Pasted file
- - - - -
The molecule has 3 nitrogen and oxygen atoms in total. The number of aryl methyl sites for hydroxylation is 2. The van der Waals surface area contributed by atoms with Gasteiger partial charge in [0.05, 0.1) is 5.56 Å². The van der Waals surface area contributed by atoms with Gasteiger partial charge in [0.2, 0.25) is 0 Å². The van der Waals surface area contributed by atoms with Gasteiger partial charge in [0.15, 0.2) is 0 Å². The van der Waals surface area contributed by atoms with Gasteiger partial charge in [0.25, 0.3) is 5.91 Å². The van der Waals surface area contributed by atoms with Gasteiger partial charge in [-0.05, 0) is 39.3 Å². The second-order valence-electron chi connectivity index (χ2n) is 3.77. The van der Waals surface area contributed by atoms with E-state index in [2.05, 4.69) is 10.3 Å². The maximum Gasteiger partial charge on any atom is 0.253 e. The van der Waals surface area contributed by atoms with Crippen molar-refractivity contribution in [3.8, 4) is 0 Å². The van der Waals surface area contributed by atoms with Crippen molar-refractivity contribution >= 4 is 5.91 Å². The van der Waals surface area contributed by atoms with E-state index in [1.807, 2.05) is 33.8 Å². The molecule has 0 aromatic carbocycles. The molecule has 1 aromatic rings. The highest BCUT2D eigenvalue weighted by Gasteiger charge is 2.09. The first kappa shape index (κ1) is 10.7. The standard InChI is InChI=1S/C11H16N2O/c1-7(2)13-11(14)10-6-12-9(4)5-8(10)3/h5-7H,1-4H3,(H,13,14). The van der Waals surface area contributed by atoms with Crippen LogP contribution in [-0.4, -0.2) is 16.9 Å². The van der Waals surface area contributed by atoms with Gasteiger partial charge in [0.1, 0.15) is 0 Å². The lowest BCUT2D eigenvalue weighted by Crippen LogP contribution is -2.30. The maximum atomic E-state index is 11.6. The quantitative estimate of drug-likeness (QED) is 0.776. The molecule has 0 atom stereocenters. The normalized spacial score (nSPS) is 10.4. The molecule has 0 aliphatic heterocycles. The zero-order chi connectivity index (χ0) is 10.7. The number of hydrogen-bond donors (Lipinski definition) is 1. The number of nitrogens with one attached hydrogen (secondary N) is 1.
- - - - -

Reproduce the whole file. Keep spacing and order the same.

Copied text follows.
The molecule has 3 nitrogen and oxygen atoms in total. The number of aryl methyl sites for hydroxylation is 2. The van der Waals surface area contributed by atoms with Gasteiger partial charge in [0.05, 0.1) is 5.56 Å². The van der Waals surface area contributed by atoms with Gasteiger partial charge in [0.2, 0.25) is 0 Å². The van der Waals surface area contributed by atoms with Gasteiger partial charge in [0.15, 0.2) is 0 Å². The van der Waals surface area contributed by atoms with Gasteiger partial charge in [0.25, 0.3) is 5.91 Å². The van der Waals surface area contributed by atoms with Gasteiger partial charge in [-0.05, 0) is 39.3 Å². The second-order valence-electron chi connectivity index (χ2n) is 3.77. The van der Waals surface area contributed by atoms with E-state index in [2.05, 4.69) is 10.3 Å². The maximum Gasteiger partial charge on any atom is 0.253 e. The van der Waals surface area contributed by atoms with Crippen molar-refractivity contribution in [3.8, 4) is 0 Å². The van der Waals surface area contributed by atoms with Crippen molar-refractivity contribution >= 4 is 5.91 Å². The van der Waals surface area contributed by atoms with E-state index in [1.807, 2.05) is 33.8 Å². The molecule has 0 aromatic carbocycles. The molecule has 1 aromatic rings. The highest BCUT2D eigenvalue weighted by Gasteiger charge is 2.09. The first kappa shape index (κ1) is 10.7. The standard InChI is InChI=1S/C11H16N2O/c1-7(2)13-11(14)10-6-12-9(4)5-8(10)3/h5-7H,1-4H3,(H,13,14). The van der Waals surface area contributed by atoms with Crippen LogP contribution in [-0.4, -0.2) is 16.9 Å². The van der Waals surface area contributed by atoms with Gasteiger partial charge in [0.1, 0.15) is 0 Å². The lowest BCUT2D eigenvalue weighted by Crippen LogP contribution is -2.30. The maximum atomic E-state index is 11.6. The quantitative estimate of drug-likeness (QED) is 0.776. The molecule has 0 atom stereocenters. The normalized spacial score (nSPS) is 10.4. The molecule has 0 aliphatic heterocycles. The zero-order chi connectivity index (χ0) is 10.7. The number of hydrogen-bond donors (Lipinski definition) is 1. The number of nitrogens with one attached hydrogen (secondary N) is 1.